Physical Activity May Not Be Key To Obesity Epidemic
recent international study fails to support the common belief that the
number of calories burned in physical activity is a key factor in
rising rates of obesity.
from Loyola University Health System and other centers compared African
American women in metropolitan Chicago with women in rural Nigeria. On
average, the Chicago women weighed 184 pounds and the Nigerian women
weighed 127 pounds.
had expected to find that the slimmer Nigerian women would be more
physically active. To their surprise, they found no significant
difference between the two groups in the amount of calories burned
during physical activity.
physical activity may not be the primary driver of the obesity
epidemic," said Loyola nutritionist Amy Luke, Ph.D., corresponding
author of the study in the issue of the journal Obesity. Luke is an
associate professor in the Department of Preventive Medicine and
Epidemiology at Loyola University Chicago Stritch School of Medicine.
activity is defined as anything that gets your body moving. U.S.
government guidelines say that each week, adults need at least 2
½ hours of moderate aerobic activity (such as brisk walking) or
75 minutes of vigorous activity (such as jogging). Adults also should
do muscle-strengthening activities, such as weight-lifting or sit-ups,
at least twice a week.
activity has many proven benefits. It strengthens bones and muscles,
improves mental health and mood, lowers blood pressure, improves
cholesterol levels and reduces the risk of cardiovascular disease,
diabetes, breast cancer and colon cancer.
Loyola research suggests that weight control might not be among the
main benefits. People burn more calories when they exercise. But they
compensate by eating more, said Richard Cooper, Ph.D., co-author of the
study and chairman of the Department of Preventive Medicine and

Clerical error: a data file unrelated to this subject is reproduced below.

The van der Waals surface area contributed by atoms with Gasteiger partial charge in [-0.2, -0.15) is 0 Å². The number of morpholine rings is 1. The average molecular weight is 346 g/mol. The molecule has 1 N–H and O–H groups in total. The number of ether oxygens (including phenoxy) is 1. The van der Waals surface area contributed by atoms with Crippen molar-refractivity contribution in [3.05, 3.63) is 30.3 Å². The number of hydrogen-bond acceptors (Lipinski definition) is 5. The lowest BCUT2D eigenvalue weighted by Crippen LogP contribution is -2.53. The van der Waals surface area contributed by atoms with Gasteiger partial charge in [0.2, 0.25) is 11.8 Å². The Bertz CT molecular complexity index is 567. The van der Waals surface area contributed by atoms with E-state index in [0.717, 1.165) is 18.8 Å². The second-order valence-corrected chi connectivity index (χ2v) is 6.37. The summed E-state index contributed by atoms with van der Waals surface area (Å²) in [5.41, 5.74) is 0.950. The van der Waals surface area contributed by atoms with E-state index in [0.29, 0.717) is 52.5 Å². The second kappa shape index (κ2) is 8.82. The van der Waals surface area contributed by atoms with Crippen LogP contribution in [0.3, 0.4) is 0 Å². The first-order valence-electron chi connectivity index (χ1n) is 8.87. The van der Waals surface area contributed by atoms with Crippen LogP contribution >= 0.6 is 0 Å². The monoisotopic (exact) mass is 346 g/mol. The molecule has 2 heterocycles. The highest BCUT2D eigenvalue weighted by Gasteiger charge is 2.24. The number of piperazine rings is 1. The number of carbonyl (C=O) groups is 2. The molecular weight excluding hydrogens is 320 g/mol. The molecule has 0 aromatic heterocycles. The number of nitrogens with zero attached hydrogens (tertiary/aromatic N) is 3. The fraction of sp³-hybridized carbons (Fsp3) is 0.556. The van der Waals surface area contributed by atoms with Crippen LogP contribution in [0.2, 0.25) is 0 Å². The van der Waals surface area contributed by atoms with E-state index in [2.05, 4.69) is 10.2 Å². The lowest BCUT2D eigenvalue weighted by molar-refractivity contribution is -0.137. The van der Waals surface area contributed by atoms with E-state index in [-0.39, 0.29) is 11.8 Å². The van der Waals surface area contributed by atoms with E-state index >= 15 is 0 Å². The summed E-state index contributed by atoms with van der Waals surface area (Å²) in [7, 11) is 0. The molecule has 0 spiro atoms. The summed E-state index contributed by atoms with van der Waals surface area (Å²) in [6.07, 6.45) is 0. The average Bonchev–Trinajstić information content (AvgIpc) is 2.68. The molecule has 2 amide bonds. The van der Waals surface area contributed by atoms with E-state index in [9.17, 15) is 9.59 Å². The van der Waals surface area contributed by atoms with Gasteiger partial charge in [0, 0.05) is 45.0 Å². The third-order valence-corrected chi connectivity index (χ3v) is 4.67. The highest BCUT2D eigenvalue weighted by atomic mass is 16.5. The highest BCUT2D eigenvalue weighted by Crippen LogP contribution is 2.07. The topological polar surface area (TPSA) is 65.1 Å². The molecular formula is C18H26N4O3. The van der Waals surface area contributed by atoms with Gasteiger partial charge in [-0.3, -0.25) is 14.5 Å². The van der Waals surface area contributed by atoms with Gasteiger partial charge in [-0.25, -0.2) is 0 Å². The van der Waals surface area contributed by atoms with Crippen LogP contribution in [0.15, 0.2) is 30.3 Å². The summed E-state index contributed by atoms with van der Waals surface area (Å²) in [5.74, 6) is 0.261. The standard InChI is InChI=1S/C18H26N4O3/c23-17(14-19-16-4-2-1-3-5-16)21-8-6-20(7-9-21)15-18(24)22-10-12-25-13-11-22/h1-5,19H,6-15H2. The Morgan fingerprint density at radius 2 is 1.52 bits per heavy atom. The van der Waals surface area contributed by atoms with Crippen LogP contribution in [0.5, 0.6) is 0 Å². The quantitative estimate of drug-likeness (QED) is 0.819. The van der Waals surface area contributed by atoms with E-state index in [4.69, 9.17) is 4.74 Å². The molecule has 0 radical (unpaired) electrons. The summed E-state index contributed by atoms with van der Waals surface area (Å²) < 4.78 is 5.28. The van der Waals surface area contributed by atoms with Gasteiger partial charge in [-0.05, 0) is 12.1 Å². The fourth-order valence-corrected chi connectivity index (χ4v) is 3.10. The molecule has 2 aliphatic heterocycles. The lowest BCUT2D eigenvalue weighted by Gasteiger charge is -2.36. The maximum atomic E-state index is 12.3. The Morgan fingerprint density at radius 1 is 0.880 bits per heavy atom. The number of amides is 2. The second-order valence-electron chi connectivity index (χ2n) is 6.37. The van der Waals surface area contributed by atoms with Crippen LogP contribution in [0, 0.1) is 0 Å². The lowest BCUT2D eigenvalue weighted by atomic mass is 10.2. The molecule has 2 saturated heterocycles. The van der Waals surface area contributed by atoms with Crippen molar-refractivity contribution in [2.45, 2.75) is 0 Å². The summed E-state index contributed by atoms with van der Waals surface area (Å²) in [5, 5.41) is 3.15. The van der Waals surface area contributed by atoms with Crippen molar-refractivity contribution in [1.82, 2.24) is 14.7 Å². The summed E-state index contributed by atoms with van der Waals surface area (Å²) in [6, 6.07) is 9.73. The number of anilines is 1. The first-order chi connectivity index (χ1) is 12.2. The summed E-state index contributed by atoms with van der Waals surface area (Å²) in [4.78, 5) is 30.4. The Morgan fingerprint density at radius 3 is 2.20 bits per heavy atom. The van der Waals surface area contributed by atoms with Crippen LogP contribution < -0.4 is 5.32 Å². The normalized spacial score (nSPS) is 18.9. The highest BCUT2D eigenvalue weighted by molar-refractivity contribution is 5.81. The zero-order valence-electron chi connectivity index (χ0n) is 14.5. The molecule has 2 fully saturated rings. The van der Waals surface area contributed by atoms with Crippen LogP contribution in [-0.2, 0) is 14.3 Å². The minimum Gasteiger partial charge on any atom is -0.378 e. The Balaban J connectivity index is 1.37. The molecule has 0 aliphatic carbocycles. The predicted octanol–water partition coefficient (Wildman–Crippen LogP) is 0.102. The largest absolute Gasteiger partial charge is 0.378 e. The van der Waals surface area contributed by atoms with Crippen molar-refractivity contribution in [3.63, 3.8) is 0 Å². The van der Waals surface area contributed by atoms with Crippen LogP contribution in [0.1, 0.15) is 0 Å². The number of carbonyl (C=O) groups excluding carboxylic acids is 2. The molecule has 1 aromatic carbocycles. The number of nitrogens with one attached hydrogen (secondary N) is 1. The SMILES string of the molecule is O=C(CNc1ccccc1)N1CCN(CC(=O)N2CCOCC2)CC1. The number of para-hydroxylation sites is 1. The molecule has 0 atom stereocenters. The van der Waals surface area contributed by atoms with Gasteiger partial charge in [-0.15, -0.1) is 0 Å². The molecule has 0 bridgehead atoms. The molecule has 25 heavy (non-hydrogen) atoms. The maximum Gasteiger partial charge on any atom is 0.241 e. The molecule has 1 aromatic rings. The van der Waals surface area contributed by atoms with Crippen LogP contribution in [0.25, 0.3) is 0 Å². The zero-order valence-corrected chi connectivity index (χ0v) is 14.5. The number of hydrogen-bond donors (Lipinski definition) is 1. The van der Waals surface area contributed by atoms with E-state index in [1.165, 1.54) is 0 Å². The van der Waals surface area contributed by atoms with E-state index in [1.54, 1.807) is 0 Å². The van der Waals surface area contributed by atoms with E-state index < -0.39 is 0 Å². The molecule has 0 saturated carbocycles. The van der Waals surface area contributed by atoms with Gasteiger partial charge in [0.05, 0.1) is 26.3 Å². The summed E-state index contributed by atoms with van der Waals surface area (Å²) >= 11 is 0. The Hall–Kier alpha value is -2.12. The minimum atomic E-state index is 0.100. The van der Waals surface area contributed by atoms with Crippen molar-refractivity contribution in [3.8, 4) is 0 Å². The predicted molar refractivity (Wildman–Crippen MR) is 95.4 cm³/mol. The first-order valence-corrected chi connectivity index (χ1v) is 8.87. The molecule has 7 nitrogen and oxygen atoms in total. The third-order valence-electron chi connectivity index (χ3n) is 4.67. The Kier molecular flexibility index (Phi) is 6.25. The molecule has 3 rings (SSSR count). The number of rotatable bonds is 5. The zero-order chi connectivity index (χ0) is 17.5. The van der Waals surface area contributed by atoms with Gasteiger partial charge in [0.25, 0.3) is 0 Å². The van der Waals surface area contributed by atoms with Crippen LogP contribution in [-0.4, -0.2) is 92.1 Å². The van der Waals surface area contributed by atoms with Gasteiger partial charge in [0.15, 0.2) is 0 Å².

would love to say that physical activity has a positive effect on
weight control, but that does not appear to be the case," Cooper said.
recent study included 149 women from two rural Nigerian villages and
172 African American women from the west side of Chicago and suburban
for body size, the Chicago women burned an average of 760 calories per
day in physical activity, while the Nigerian women burned 800 calories.
This difference was not statistically significant.
is a more likely explanation than physical activity expenditure for why
Chicago women weigh more than Nigerian women, Luke said. She noted the
Nigerian diet is high in fiber and carbohydrates and low in fat and
animal protein. By contrast, the Chicago diet is 40 percent to
45percent fat and high in processed foods.
of the new study are similar to those of a 2007 study of men and women
in Jamaica. Researchers from Loyola and other centers found there was
no association between weight gain and calories burned during physical
is beginning to accumulate that dietary intake may be more important
than energy expenditure level," Luke said. "Weight loss is not likely
to happen without dietary restraint."
centers involved in the study of Chicago and Nigerian women include
University of Ibadan in Nigeria, Howard University, Johns Hopkins
Bloomberg School of Public Health and University of Wisconsin.
For more information on Loyola University Health System, visit http://loyolamedicine.org.